• Brian McGill from the University of Maine talking about the data-driven approach to the “biodiversity orthodoxy” and challenging the conventional wisdom about macroecological change

We also hosted a student plenary speaker, Alex Skeels, who gave a lively talk about diversification and geographical modelling using some pretty funky disco koalas. In addition to these talks, there were 60 short 5 minutes talks and 20 posters. Continue reading

Remote Camera Network Tracks Antarctic Species at Low Cost

Below is a press release about the Methods in Ecology and Evolution article ‘Estimating nest‐level phenology and reproductive success of colonial seabirds using time‐lapse cameras‘ taken from NOAA Fisheries.

Camera system in place in an Adélie and gentoo penguin colony ©Jefferson Hinke, NOAA Fisheries

Camera system in place in an Adélie and gentoo penguin colony ©Jefferson Hinke, NOAA Fisheries

An international research team has developed a simple method for using a network of autonomous time-lapse cameras to track the breeding and population dynamics of Antarctic penguins, providing a new, low-cost window into the health and productivity of the Antarctic ecosystem.

The team of scientists from NOAA Fisheries and several other nations published in the journal Methods in Ecology and Evolution, descriptions of the camera system and a new method for turning static images into useful data on the timing and success of penguin reproduction. They say that the system monitors penguins as effectively as scientists could in person, for a fraction of the cost. Continue reading

Using the Smith-Root ANDe System for Wildlife Conservation

POST PROVIDED BY TRACIE SEIMON, PHD

The ANDe system can help researchers tell whether endangered species are present.

The ANDe system can help researchers tell whether endangered species are present.

In recent years, there have been a lot of studies on the use of environmental DNA (eDNA) for species detection and monitoring. This method takes advantage of the fact that organisms shed DNA into the environment in the form of urine, feces, or cells from tissue such as skin. As this DNA stays in the environment, we can use molecular techniques to search for traces of it. By doing this, we can determine if a species lives in a particular place.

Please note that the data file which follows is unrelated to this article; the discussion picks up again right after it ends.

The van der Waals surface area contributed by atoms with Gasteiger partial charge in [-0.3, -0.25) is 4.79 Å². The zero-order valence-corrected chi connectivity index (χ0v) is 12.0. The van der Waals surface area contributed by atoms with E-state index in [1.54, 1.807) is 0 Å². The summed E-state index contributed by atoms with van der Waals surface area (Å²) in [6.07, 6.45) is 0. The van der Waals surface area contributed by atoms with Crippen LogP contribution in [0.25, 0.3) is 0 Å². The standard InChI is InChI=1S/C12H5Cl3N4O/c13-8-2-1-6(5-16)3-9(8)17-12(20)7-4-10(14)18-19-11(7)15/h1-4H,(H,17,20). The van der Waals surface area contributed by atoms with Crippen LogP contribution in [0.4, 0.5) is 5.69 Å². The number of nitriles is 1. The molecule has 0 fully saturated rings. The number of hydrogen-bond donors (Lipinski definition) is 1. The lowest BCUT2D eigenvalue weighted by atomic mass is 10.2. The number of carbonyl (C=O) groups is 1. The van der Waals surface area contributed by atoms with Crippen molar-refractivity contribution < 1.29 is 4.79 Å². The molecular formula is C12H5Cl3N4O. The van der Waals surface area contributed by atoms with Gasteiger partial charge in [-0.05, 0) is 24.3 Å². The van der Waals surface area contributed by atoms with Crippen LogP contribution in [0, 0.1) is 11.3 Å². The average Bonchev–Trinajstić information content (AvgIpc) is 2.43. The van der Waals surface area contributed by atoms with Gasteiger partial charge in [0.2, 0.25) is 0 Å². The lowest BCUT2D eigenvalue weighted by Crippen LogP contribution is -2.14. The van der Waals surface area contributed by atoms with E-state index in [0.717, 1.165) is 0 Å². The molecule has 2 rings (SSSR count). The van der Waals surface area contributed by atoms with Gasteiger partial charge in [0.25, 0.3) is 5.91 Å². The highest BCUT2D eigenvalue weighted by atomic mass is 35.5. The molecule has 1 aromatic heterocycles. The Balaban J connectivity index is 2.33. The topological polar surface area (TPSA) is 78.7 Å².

At the Wildlife Conservation Society (WCS), we’re integrating and using the ANDe system in combination with ultra-portable qPCR (quantitative polymerase chain reaction) and DNA extraction technologies developed by Biomeme Inc. for eDNA capture and species detection of endangered turtles, and other aquatic organisms. This helps us to better monitor species within our global conservation programs. Continue reading

Practical Tools: A New Article Type and a Virtual Issue

Today, we’re pleased to announce that we’re launching a new article type for Methods in Ecology and Evolution: Practical Tools. Like our Applications articles, Practical Tools will be short papers (up to 3000 words). They’ll focus on new field techniques, equipment or lab protocols. From this point forward, our Applications papers will solely focus on software and code.

Practical tools need to clearly demonstrate how tools designed for specific systems or problems can be adapted for more general use. Online supporting information can include specific instructions, especially for building equipment. You can find some examples of Applications that would now fit into this article type here and here.

To help launch our new article type, we asked four of our Associate Editors – Pierre Durand, Graziella Iossa, Nicolas Lecomte and Andrew Mahon – to put together a Virtual Issue of papers about Field Methods that have previously been published in the journal. All of the articles in ‘Practical Tools: A Field Methods Virtual Issue‘ will be free to everyone for the next month. You can find out a bit more about each of the four sections of the Virtual Issue below. Continue reading